In another study, thoracic packing was performed in 44 traumatic patients, only one of whom presented with thoracic compartment syndrome needing surgical incision . It appears to be concerns for thoracic compartment syndrome that are overestimated. Therefore, more studies are required to approve of our hypothesis.
Our experience in the case suggests that gauze packing in the medial part of the thorax could be a life-saving technique in patients with intractable bleeding of aortic surgeries outweighing possible risks such as thoracic compartment syndrome or infection.
To the best of our knowledge, what we did was the first time that intrathoracic packing technique was successfully used in a patient who underwent thoracic aorta open repair. The role of intrathoracic gauze packing in the management of intractable traumatic or perioperative bleedings and its effects on cardiopulmonary function are recommended to be further studied.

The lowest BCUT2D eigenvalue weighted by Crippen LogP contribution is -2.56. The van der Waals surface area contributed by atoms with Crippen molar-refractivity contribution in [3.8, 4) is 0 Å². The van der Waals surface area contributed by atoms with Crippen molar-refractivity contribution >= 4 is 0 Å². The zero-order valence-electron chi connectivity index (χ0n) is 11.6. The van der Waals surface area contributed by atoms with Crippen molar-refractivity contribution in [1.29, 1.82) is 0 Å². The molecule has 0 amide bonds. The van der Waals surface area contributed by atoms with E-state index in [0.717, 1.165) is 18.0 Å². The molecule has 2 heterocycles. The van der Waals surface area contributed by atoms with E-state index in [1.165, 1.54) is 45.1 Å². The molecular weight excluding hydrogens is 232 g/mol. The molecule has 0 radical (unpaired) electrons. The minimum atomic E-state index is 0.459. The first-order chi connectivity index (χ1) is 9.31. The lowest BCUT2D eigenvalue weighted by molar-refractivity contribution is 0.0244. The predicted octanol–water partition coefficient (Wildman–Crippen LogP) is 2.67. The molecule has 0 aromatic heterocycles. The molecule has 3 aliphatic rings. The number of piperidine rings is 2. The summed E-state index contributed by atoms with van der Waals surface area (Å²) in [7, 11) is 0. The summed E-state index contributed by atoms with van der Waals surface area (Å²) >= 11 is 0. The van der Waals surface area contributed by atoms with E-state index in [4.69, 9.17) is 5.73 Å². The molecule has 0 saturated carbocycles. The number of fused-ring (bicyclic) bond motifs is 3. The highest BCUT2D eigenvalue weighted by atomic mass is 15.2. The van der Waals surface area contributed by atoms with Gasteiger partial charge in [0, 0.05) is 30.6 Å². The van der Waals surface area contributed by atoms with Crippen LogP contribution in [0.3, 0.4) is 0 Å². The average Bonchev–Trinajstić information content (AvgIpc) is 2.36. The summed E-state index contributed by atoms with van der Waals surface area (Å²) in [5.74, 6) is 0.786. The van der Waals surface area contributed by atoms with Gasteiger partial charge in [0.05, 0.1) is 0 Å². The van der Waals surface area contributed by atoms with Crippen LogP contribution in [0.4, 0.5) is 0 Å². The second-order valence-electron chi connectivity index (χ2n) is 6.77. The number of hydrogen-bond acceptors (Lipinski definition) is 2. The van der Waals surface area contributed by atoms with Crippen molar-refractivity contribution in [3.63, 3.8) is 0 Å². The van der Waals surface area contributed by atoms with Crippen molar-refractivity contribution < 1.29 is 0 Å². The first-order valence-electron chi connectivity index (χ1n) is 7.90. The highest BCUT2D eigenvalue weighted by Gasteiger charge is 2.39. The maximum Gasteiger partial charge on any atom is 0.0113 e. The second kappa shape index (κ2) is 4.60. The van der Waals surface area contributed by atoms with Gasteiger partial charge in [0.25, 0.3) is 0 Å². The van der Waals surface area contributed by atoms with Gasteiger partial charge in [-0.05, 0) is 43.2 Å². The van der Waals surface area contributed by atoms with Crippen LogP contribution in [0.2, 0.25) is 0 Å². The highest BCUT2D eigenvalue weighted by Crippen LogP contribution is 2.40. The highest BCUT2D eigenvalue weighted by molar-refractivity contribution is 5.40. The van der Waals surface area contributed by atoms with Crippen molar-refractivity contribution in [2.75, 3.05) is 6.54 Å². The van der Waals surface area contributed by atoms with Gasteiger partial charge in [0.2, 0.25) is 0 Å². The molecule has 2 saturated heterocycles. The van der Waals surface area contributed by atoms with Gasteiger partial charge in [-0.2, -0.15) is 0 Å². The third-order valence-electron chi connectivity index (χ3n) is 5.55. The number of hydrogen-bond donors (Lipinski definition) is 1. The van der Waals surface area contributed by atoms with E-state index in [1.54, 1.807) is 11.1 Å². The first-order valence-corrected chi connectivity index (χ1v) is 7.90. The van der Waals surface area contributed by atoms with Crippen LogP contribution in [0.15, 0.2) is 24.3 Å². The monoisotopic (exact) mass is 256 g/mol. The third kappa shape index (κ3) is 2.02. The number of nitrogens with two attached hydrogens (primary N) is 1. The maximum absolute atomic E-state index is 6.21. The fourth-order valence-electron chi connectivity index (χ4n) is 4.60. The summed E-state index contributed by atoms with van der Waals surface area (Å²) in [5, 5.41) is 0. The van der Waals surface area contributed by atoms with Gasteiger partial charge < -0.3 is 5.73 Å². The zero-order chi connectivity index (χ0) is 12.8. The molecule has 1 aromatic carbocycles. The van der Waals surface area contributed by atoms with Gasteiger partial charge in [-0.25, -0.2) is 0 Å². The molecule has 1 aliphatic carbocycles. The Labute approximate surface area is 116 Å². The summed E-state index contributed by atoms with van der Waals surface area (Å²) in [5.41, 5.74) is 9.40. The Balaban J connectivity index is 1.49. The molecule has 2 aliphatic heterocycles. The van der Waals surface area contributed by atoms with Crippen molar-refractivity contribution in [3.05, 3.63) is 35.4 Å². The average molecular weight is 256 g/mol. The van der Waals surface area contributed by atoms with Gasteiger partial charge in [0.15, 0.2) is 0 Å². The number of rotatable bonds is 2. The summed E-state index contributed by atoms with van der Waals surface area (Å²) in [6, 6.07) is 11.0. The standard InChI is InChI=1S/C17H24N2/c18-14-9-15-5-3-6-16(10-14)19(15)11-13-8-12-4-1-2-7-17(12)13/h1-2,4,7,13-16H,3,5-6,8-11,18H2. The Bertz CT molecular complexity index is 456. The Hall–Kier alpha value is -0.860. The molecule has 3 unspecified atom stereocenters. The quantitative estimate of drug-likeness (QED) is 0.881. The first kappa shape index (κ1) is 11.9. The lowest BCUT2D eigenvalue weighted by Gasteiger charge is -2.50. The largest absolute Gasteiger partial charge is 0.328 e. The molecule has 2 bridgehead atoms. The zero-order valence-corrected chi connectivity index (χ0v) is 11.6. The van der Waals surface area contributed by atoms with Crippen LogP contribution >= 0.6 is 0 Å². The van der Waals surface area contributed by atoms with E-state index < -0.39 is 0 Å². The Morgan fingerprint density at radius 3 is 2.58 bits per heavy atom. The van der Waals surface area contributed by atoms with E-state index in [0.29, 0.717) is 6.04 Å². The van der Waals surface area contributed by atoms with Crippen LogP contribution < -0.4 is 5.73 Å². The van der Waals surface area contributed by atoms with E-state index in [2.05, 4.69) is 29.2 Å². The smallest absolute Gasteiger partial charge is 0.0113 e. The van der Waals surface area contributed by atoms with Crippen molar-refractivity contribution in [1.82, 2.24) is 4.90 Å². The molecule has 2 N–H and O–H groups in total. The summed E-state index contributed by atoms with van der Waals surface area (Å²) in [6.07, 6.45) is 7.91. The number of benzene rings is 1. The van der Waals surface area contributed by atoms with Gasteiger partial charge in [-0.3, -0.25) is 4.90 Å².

Ethics approval and consent to participate: This article was approved by Shiraz University of Medical Sciences ethical committee.
Consent for publication: Informed consent has been obtained from the patient for publication of the case report and accompanying images.
Conflict of interests: The authors declare no conflict of interest in this study.
Funding: Not applicable.
Authors’ contributions: HGJ contributed to the patient’s surgery and review of the manuscript. SAM contributed to the literature review, patient’s information collection, and drafting the manuscript. Both authors have reviewed this manuscript and approved the content for publication.